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Please tell me this is just words.

(10 Posts)
Holycowiloveyoureyes Fri 07-Feb-14 21:36:36

DS when stressed out/kicking off has started shouting that he wants to die or is going to kill himself sad

He's often told us he's going to kill us when he's having a meltdown but I've ignored it, putting it down to him lashing out. But him saying it about himself breaks my heart.

We've been at a friend's after school, there were 9 kids there so it was noisy! He did so well, until the Wii came out. He can't play the games well so kept losing and ended up throwing the controller down and sscreaming and punching me in the face. He then said he'll throw himself down the stairs and kill himself. I got him calmed down but on the way home he was so upset with himself, saying he's naughty and no one likes him and he wants to die.
At home he needed to lay in the dark as the light was hurting his eyes. He lay sobbing saying he's stupid cos he couldn't do the game, he hates it, never wants to play again, he's useless etc.

I don't think he realises what he means by saying he wants to die. Is he just using the words because he doesn't know what else to say to cope with his stress? I'm in pieces here worrying about him sad

Sorry, that was long.

PolterGoose Fri 07-Feb-14 22:36:28

Message withdrawn at poster's request.

Holycowiloveyoureyes Fri 07-Feb-14 22:41:28

Yes, he is an extreme emotions child. If he's happy, he's really happy, sad, he's sobbing, angry, he is violent. If he hurts himself he carries on like he's broken his leg!

Have got The Explosive child, will dig it out.

Good to hear someone else experiences this, what you say about not understanding the subtleties of emotions makes sense.

Thank you.

ouryve Fri 07-Feb-14 23:11:23

DS1 went through a phase of he was going to kill whoever. I was devastated, when he first said that. Cried all night. It's become apparent, though, that it's merely an expression of the intensity of his current distress, but he doesn't have any more appropriate words for it. His expression of distress, lately, is much more centred on being unhappy, or fed up, with everything.

ouryve Fri 07-Feb-14 23:13:01

The Huebner WTDWY Grumble Too Much book deals with negative thoughts, btw.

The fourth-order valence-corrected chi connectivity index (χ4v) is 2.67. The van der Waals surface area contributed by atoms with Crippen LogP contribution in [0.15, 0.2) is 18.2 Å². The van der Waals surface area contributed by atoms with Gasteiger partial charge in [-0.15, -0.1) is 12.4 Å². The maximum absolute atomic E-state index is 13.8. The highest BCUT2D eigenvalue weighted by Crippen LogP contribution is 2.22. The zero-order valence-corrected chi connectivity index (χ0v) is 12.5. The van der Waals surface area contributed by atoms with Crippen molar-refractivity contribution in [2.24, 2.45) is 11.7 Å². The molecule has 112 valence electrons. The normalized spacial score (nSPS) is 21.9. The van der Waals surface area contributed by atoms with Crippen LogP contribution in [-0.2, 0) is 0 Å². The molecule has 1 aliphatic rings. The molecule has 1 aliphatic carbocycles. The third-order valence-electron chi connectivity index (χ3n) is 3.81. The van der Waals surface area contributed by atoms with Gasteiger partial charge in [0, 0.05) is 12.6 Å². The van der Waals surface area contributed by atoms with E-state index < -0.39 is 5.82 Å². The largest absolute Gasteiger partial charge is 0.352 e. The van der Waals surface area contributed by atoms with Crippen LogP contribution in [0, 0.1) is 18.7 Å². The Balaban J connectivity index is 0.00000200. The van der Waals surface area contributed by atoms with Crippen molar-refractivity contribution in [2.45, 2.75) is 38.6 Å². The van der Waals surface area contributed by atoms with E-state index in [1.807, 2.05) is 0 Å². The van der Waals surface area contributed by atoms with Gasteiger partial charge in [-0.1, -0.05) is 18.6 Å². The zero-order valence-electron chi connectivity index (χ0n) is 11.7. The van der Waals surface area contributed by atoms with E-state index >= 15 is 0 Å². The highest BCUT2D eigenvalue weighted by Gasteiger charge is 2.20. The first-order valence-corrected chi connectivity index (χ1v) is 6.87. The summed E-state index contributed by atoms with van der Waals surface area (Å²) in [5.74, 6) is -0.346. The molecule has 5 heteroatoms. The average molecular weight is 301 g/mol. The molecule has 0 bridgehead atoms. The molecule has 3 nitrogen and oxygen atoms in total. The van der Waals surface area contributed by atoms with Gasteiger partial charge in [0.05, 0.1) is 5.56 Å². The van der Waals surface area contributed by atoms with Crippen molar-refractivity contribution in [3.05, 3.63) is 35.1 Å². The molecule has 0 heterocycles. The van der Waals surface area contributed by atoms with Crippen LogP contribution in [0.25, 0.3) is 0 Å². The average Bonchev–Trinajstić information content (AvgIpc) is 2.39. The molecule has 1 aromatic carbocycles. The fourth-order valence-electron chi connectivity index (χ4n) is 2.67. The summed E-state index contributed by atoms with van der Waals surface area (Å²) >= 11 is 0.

blueeyedmonster Sat 08-Feb-14 21:59:29

It's heartbreaking hearing your child say that. Ds was 3 the first time he said he wanted to die. I was in bits for ages after. Pregnancy hormones probably didn't help. He says some truly explicitly violent things to me when he is cross but telling me he wants to die/kill himself is the worst thing to hear.
I have to take it as just words. I figure its the only way he can voice how he's feeling at that time.

DS2 says it as well, when in full meltdown. I've never thought he actually means it. He's a cup completely full to overflowing or cup completely empty sort of child. His TAs at school get quite concerned about it but it's just him having trouble controlling his emotions. We've been working on the amazing 5 point scale to give him some words to describe the middle ground and for him to recognise what should be irritating, annoying, upsetting and devasting instead of going straight to devasting! grin

Posted too soon. Trouble with DS2 is that he can understand that there are levels of upset, can number them etc, but as soon as he's the slightest bit upset that 'academic knowledge' goes out of the window and he's straight up to devastated.

Devastating, not devasting. blush

Levantine Sun 09-Feb-14 13:16:29

My ds does this too and it is definitely related to not really understanding emotions. However I do think he does also get very sad at the realisation that he is not like other children, he feels like his told off at school a lot (he isn't, I think it is his internal voice criticising him for not being able to sit still etc).

The vg paediatrician that we saw last week said taht children with asd are at risk of depression and so it might still be appropriate to get professional support on top of those other strategies.

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